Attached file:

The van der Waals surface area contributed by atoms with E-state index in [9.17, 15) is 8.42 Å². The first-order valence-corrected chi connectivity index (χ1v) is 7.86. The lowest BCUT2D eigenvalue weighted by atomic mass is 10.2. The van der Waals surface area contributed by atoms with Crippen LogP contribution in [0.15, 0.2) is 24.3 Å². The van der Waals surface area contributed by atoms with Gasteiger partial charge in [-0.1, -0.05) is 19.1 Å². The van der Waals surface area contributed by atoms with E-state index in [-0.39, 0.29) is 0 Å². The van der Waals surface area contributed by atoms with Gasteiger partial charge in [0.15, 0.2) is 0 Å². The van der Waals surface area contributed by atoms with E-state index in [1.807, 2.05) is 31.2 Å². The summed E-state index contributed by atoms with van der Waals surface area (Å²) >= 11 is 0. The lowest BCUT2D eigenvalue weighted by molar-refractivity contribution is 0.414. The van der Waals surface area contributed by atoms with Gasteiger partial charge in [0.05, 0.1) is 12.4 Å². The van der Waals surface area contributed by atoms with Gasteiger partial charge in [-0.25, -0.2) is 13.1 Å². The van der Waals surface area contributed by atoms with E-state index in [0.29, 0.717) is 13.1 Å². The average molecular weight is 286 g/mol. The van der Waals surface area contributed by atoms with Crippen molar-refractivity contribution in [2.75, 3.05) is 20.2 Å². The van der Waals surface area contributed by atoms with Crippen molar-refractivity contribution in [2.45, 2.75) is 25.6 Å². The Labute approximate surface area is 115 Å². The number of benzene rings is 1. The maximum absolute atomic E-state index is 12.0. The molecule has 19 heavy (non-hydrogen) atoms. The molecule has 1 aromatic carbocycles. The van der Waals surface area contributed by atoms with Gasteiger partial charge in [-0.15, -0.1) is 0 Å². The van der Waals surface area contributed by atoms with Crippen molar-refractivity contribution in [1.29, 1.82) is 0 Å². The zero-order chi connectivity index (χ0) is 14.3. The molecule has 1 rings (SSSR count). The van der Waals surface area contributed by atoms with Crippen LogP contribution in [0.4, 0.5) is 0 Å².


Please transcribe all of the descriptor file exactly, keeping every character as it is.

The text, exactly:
The van der Waals surface area contributed by atoms with E-state index in [9.17, 15) is 8.42 Å². The first-order valence-corrected chi connectivity index (χ1v) is 7.86. The lowest BCUT2D eigenvalue weighted by atomic mass is 10.2. The van der Waals surface area contributed by atoms with Crippen LogP contribution in [0.15, 0.2) is 24.3 Å². The van der Waals surface area contributed by atoms with Gasteiger partial charge in [-0.1, -0.05) is 19.1 Å². The van der Waals surface area contributed by atoms with E-state index in [-0.39, 0.29) is 0 Å². The van der Waals surface area contributed by atoms with Gasteiger partial charge in [0.15, 0.2) is 0 Å². The van der Waals surface area contributed by atoms with E-state index in [1.807, 2.05) is 31.2 Å². The summed E-state index contributed by atoms with van der Waals surface area (Å²) >= 11 is 0. The lowest BCUT2D eigenvalue weighted by molar-refractivity contribution is 0.414. The van der Waals surface area contributed by atoms with Gasteiger partial charge in [0.05, 0.1) is 12.4 Å². The van der Waals surface area contributed by atoms with Gasteiger partial charge in [-0.25, -0.2) is 13.1 Å². The van der Waals surface area contributed by atoms with E-state index in [0.29, 0.717) is 13.1 Å². The average molecular weight is 286 g/mol. The van der Waals surface area contributed by atoms with Crippen molar-refractivity contribution in [2.75, 3.05) is 20.2 Å². The van der Waals surface area contributed by atoms with Crippen molar-refractivity contribution in [2.45, 2.75) is 25.6 Å². The Labute approximate surface area is 115 Å². The number of benzene rings is 1. The maximum absolute atomic E-state index is 12.0. The molecule has 19 heavy (non-hydrogen) atoms. The molecule has 1 aromatic carbocycles. The van der Waals surface area contributed by atoms with Gasteiger partial charge in [-0.15, -0.1) is 0 Å². The van der Waals surface area contributed by atoms with Crippen molar-refractivity contribution in [1.29, 1.82) is 0 Å². The zero-order chi connectivity index (χ0) is 14.3. The molecule has 1 rings (SSSR count). The van der Waals surface area contributed by atoms with Crippen LogP contribution in [0.4, 0.5) is 0 Å².